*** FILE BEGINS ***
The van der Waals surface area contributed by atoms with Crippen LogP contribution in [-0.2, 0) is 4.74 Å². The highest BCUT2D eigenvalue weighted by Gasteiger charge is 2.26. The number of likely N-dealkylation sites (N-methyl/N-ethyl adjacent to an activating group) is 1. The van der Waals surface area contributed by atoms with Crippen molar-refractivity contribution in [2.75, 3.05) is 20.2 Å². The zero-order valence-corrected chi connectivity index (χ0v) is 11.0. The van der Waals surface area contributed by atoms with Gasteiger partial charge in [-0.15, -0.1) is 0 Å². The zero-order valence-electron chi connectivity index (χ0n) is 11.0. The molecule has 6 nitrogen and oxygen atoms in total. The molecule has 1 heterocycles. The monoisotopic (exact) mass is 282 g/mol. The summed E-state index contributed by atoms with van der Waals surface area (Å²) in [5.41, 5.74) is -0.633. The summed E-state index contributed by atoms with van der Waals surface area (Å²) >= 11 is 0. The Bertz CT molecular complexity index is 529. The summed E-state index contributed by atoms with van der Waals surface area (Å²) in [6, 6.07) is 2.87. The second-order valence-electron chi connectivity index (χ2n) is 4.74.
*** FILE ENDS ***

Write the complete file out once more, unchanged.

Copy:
The van der Waals surface area contributed by atoms with Crippen LogP contribution in [-0.2, 0) is 4.74 Å². The highest BCUT2D eigenvalue weighted by Gasteiger charge is 2.26. The number of likely N-dealkylation sites (N-methyl/N-ethyl adjacent to an activating group) is 1. The van der Waals surface area contributed by atoms with Crippen molar-refractivity contribution in [2.75, 3.05) is 20.2 Å². The zero-order valence-corrected chi connectivity index (χ0v) is 11.0. The van der Waals surface area contributed by atoms with Gasteiger partial charge in [-0.15, -0.1) is 0 Å². The zero-order valence-electron chi connectivity index (χ0n) is 11.0. The molecule has 6 nitrogen and oxygen atoms in total. The molecule has 1 heterocycles. The monoisotopic (exact) mass is 282 g/mol. The summed E-state index contributed by atoms with van der Waals surface area (Å²) in [5.41, 5.74) is -0.633. The summed E-state index contributed by atoms with van der Waals surface area (Å²) >= 11 is 0. The Bertz CT molecular complexity index is 529. The summed E-state index contributed by atoms with van der Waals surface area (Å²) in [6, 6.07) is 2.87. The second-order valence-electron chi connectivity index (χ2n) is 4.74.